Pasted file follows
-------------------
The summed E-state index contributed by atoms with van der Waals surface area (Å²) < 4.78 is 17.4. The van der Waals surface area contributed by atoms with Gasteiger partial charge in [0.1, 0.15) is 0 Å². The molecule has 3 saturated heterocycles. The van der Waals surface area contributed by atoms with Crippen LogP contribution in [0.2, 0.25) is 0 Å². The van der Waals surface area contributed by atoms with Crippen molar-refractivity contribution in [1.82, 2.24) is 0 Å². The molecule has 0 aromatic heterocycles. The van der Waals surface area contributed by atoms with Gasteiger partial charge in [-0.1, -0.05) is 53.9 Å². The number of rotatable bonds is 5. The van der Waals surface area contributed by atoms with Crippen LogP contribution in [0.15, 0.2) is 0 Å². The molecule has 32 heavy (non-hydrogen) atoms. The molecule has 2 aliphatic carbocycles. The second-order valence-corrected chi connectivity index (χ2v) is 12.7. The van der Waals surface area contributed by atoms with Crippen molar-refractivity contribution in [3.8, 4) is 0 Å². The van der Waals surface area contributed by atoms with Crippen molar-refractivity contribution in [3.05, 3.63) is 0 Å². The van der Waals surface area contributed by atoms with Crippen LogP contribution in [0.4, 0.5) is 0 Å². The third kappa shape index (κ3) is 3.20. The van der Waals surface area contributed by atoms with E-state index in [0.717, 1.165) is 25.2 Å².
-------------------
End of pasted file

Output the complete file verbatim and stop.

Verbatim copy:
The summed E-state index contributed by atoms with van der Waals surface area (Å²) < 4.78 is 17.4. The van der Waals surface area contributed by atoms with Gasteiger partial charge in [0.1, 0.15) is 0 Å². The molecule has 3 saturated heterocycles. The van der Waals surface area contributed by atoms with Crippen LogP contribution in [0.2, 0.25) is 0 Å². The van der Waals surface area contributed by atoms with Crippen molar-refractivity contribution in [1.82, 2.24) is 0 Å². The molecule has 0 aromatic heterocycles. The van der Waals surface area contributed by atoms with Gasteiger partial charge in [-0.1, -0.05) is 53.9 Å². The number of rotatable bonds is 5. The van der Waals surface area contributed by atoms with Crippen LogP contribution in [0.15, 0.2) is 0 Å². The molecule has 32 heavy (non-hydrogen) atoms. The molecule has 2 aliphatic carbocycles. The second-order valence-corrected chi connectivity index (χ2v) is 12.7. The van der Waals surface area contributed by atoms with Crippen molar-refractivity contribution in [3.8, 4) is 0 Å². The van der Waals surface area contributed by atoms with Crippen molar-refractivity contribution in [3.05, 3.63) is 0 Å². The van der Waals surface area contributed by atoms with Crippen LogP contribution in [0.4, 0.5) is 0 Å². The third kappa shape index (κ3) is 3.20. The van der Waals surface area contributed by atoms with E-state index in [0.717, 1.165) is 25.2 Å².